The best time to prepare the lawn for the transition to garden is fall. I spray vinegar on the area set aside for change. This is most effective on a warm, sunny day. After a couple of hours in the sun, the vinegar starts killing the grass, with out harming anything else. Then I cover it with news paper, about 6 sheets deep. Next, dead leaves chopped up by a lawn mower, or leaf mulcher. After that, what you do depends on your plans for this particular patch. At my place, some areas are for plants, some are mulched, some have slate walks or patios.

Wednesday, August 5, 2009

More stone

The downside is when the weeds get to taking over. Then the stone has to be moved out of the way, or I have to spend hours pulling theweeds out, one by one. I usually put down newspaper (several sheets thick), then mulch, then my rocks. But after a year, or two, the newspaper and mulch break down, dirt blows in, and the rocks are just in the way of weed pulling. My project this week is putting down more newspaper, more mulch, and finding the rocks that have sunk into the earth. Messy job, but what beautiful results!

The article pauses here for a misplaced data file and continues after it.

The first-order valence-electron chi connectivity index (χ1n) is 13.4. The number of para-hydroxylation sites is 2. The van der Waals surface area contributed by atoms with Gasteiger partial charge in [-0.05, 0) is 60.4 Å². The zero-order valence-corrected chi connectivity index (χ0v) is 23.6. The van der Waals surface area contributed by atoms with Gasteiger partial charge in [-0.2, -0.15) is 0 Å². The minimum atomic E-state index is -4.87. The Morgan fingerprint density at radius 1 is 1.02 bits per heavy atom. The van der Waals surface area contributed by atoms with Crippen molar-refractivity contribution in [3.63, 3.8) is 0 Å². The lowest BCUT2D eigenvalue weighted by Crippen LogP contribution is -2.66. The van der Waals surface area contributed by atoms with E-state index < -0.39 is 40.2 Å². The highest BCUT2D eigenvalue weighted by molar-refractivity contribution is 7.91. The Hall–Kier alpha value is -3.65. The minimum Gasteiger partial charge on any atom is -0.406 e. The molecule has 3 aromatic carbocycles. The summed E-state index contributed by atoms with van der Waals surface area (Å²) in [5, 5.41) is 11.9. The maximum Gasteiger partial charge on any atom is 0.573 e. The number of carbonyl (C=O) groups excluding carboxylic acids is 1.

Sunday, August 2, 2009

August-More Rain

Well, yesterday was beautiful, so I shouldn't complain. It's a great summer, if you like mosquitoes.

Friday, July 31, 2009


I love slate! Well, I love most stone, but slate is so versatile. And cheap, sometimes even free. It can change the whole look of a garden, as a path, or a low wall, or a patio. Even when found in the woods, it is usually quite flat, so it is ready to use. Sometimes I buy a box, 5 square feet for less than $10 in Home Depot. The pieces sometimes break a bit when walked on, but that makes it look more natural. I set the pieces in mulch, instant patio.

Thursday, July 30, 2009

Container gardens

I love my containers, and of course they are movable, so less affected by weather issues. This does not protect my back, whcch is certainly affected by my moving large heavy pots into shelter from the rain, then back out into the sun!
But they are very useful for filling in spots that need some color, or setting up a sitting area for a party. If they don't grow successfully, they can be changed out quickly and cheaply.

Wednesday, July 29, 2009

I spoke too soon

Once again, the Weather Channel forecasts rain, chance of thunderstorms, chance of severe thunderstorms, and showers, as far ahead as they'll guess. Oh, I mean "predict".